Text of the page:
The medical field is characterized by discoveries and knowledge across cultural boundaries globally. Thus, medical interpretation is more demanding compared to other types of interpretation. Furthermore, such interpretation services are essential to providing healthcare services to minorities and foreigners.
Medical interpreters face several challenges. Some of them include medical terminology, specialization, readability, and unique characteristics of the medical language.
First, the terminology used in the medical field is very specific, whether it concerns drugs, the health condition of the patients, or the infections that afflict them. As a result, medical interpretation requires specialized interpreters who are knowledgeable in the special language of medicine and healthcare. To provide documents that would be very useful to doctors and nurses in caring for their patients, a medical interpreter must possess a deep knowledge of the sector’s technical terminology.
Besides the technical terminology, the medical field is highly specialized. Like doctors, medical interpreters are often specialists in different fields. For instance, an interpreter who specializes in cardiology cannot be expected to offer medical interpreting services dealing with hematology.
Type of Audience
Additionally, the use of medical language varies based on the participants and communicative situations. Specialized terms are used during expert-to-expert communication, such as discharge summaries, case studies, case notes, imaging reports, and research papers. On the contrary, if the medical interpreting services are between an expert and lay readers, such as between a medical device manufacturer and an end-user or doctor with the patient, the medical interpreter must use less complex language.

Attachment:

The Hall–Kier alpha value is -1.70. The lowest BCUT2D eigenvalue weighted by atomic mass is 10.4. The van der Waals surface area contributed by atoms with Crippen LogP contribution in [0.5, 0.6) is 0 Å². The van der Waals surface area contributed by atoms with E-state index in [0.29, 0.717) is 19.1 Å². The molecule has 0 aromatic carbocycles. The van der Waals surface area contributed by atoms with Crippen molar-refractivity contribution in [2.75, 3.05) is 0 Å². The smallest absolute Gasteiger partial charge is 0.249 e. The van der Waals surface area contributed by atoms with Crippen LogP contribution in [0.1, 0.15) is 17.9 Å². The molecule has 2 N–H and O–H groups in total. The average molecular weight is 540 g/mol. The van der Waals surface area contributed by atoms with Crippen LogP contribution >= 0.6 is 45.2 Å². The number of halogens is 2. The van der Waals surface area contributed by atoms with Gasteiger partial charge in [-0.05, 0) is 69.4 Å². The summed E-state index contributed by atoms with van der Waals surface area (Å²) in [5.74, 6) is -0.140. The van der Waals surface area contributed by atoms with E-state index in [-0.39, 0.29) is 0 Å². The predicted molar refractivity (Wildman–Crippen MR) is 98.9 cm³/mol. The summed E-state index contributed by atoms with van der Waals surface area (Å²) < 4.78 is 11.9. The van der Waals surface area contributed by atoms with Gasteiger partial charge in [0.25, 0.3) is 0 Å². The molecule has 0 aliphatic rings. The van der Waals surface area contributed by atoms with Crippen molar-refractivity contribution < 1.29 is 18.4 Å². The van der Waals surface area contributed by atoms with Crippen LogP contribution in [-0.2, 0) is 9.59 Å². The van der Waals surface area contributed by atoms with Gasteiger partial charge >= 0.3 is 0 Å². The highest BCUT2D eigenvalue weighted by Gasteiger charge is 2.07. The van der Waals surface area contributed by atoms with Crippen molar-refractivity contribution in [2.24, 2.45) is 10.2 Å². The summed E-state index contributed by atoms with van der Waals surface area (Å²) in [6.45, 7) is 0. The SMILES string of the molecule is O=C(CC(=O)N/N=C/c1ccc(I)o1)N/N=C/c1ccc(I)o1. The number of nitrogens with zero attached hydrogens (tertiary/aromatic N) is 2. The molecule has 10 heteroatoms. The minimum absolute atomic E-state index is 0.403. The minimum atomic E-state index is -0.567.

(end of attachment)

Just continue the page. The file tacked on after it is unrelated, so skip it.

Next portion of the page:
Unique Characteristics of the Medical Language
Foremost, a large portion of the medical terminology is composed of eponyms. These are terms derived from famous scientists, medical procedures, signs and symptoms, medical devices, diseases, and the titles of human anatomy. Examples include Alzheimer’s disease, Bard-Parker scalpel, Heller myotomy, Fallopian tubes, Adam’s apple, Parkinson’s disease, Jefferson fracture, Lou, and Gehrig disease.
Additionally, the medical world is full of acronyms and abbreviations. While English is the lingua franca in medicine and many of the English abbreviations and acronyms are adopted by other languages, there are exceptions that interpreters have to deal with.
Finally, medical language is frequented with the use of doublets and word compounding. For instance, heart failure, patient safety, health care, and contrast medium are compound nominal phrases that are commonly used in fundamental medical English. Also, doublets, such as the auditory canal, oral cavity, adipose tissue, optic nerve, frontal bone, and spinal cord can be troublesome during interpretation. A medical interpreter should choose carefully the term to use depending on the target audience.
Solutions for the Challenges of Medical Interpretation
A high-quality medical interpretation is based on the symbiotic, mutually beneficial relationship between the medical institution and the client. At the same time, language service providers must employ medical interpreters who are experts in different fields of healthcare and medicine. At Homeland Language Services, we faithfully deliver world-class interpretation to caregivers and patients at their critical moments of need.